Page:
Eddie L. Albert, Ralph Pullin, Jr. and Clarence J. Baker were jointly indicted and jointly tried for the offense of murder. Upon conviction each defendant was sentenced to life in prison. On a previous appeal the convictions of Albert and Pullin were affirmed. See Albert v. State, 235 Ga. 718 (221 SE2d 413) (1975)
. Thereafter, Pullin, after obtaining new counsel, filed an extraordinary motion for new trial in which it was contended that the evidence did not authorize the verdict, that a new trial should be granted upon newly discovered evidence, and that the defendant was denied effective assistance and benefit of counsel during the course of the trial and in the appeal to this court. On appeal the defendant also contends that the trial court abused its discretion in failing to consider all the evidence filed in support of the motion for new trial.
1. Pretermitting the question of whether the usual general grounds of a motion for new trial may be raised in an extraordinary motion, a review of the evidence adduced on the defendant's trial amply supported the jury's verdict.
2. The contention of the appellant that the trial court erred in overruling the motion for new trial on the ground of newly discovered evidence and that the trial court abused its discretion in failing to consider the deposition of the co-indictee, Eddie L. Albert, is without merit. The ground of the motion for new trial based upon newly discovered evidence contends that the deposition of Eddie L. Albert shows that he was the sole party who committed the murder and that the defendant had no knowledge that Albert was going to commit the act of murder. On the trial of the case the defendant Pullin was asked by his counsel: "Did you know anybody was going to get killed when you went down there?" A: "No sir, I swear before God I didn't know anything about no killing or kidnapping or nothing. I didn't know nothing." Thus, based upon the ground of the motion for new trial, the evidence alleged to be newly discovered was merely cumulative to the direct testimony of the defendant on the trial of the case. Under such circumstances the judgment of the trial court overruling the extraordinary motion for new trial on such ground was not error, and any failure of the trial court to consider the deposition, shown by the extraordinary motion for new trial to contain nothing but cumulative testimony, was not an abuse of discretion.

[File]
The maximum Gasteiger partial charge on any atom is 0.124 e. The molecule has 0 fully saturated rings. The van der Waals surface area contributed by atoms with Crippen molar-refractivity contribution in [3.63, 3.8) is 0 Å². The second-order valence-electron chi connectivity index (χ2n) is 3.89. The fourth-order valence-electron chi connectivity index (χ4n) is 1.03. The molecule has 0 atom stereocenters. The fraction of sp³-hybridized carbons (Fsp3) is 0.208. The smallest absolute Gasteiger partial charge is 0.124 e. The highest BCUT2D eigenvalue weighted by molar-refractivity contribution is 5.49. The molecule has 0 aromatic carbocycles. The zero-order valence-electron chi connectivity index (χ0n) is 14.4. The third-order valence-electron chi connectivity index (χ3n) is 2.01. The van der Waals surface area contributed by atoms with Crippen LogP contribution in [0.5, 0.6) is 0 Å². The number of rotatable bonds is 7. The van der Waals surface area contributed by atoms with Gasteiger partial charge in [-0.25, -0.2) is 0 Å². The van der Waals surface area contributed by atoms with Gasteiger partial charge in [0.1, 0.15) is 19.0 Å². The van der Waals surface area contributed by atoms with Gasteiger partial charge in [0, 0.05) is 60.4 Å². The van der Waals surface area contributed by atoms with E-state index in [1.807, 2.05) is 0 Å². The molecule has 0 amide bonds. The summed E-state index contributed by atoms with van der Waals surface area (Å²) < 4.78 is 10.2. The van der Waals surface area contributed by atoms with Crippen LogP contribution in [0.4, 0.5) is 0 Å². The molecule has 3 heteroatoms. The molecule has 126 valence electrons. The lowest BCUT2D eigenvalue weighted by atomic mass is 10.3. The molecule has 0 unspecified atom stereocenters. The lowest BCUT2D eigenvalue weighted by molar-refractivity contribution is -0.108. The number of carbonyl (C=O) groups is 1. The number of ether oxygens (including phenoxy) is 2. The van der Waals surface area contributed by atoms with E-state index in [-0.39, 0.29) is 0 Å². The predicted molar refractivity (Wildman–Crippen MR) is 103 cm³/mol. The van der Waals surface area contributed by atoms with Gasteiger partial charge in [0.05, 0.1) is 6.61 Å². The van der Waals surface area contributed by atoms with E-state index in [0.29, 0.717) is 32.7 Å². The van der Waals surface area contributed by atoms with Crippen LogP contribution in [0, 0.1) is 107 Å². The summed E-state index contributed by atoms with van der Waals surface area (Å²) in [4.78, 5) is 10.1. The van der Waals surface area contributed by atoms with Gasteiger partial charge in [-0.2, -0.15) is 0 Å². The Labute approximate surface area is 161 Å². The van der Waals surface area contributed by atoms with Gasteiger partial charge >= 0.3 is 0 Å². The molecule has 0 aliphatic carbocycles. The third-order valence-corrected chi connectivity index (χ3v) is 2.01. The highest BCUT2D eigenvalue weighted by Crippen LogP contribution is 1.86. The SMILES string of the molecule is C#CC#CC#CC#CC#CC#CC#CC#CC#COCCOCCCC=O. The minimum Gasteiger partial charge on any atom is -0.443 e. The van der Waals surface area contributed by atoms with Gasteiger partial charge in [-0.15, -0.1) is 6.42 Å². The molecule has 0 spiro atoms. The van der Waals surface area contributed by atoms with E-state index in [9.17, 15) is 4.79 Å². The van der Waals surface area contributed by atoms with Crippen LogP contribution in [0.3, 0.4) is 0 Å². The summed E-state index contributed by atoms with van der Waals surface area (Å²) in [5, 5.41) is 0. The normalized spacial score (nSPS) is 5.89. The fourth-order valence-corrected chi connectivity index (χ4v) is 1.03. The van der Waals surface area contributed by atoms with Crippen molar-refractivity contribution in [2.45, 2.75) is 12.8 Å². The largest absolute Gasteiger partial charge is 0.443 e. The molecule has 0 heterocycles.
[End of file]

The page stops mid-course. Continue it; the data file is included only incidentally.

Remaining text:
3. The sole remaining issue raised relates to the contention that the defendant was denied effective assistance and benefit of counsel during the course of the trial.
Assuming but not deciding that a defendant who has been represented by employed counsel on the trial of a criminal case may, by an extraordinary motion for new trial, raise the issue of ineffective assistance of counsel, yet under decisions of this court exemplified by Estes v. Perkins, 225 Ga. 268 (1) (167 SE2d 588) (1969)
; Pitts v. Glass, 231 Ga. 638 (203 SE2d 515) (1974)
and of the federal courts in MacKenna v. Ellis, 280 F2d 592, 599 (5th Cir. 1960); Fitzgerald v. Estelle, 505 F2d 1334 (5th Cir. 1974), where the representation of the defendant during the trial of his case (which trial lasted over four days and in which a transcript of over 700 pages was required for the report of such case), was vigorous, where the complaints made against such counsel relate to matters which must be considered trial tactics, and where the judge of the superior court hearing the motion for new trial presided over the trial and was in a position to know how effective such counsel was and was in a position to recognize ineffective assistance of counsel as opposed to trial tactics, the overruling of this ground of the motion for new trial shows no error.
E. Byron Smith, District Attorney, Arthur K. Bolton, Attorney General, G. Stephen Parker, Assistant Attorney General, for appellee.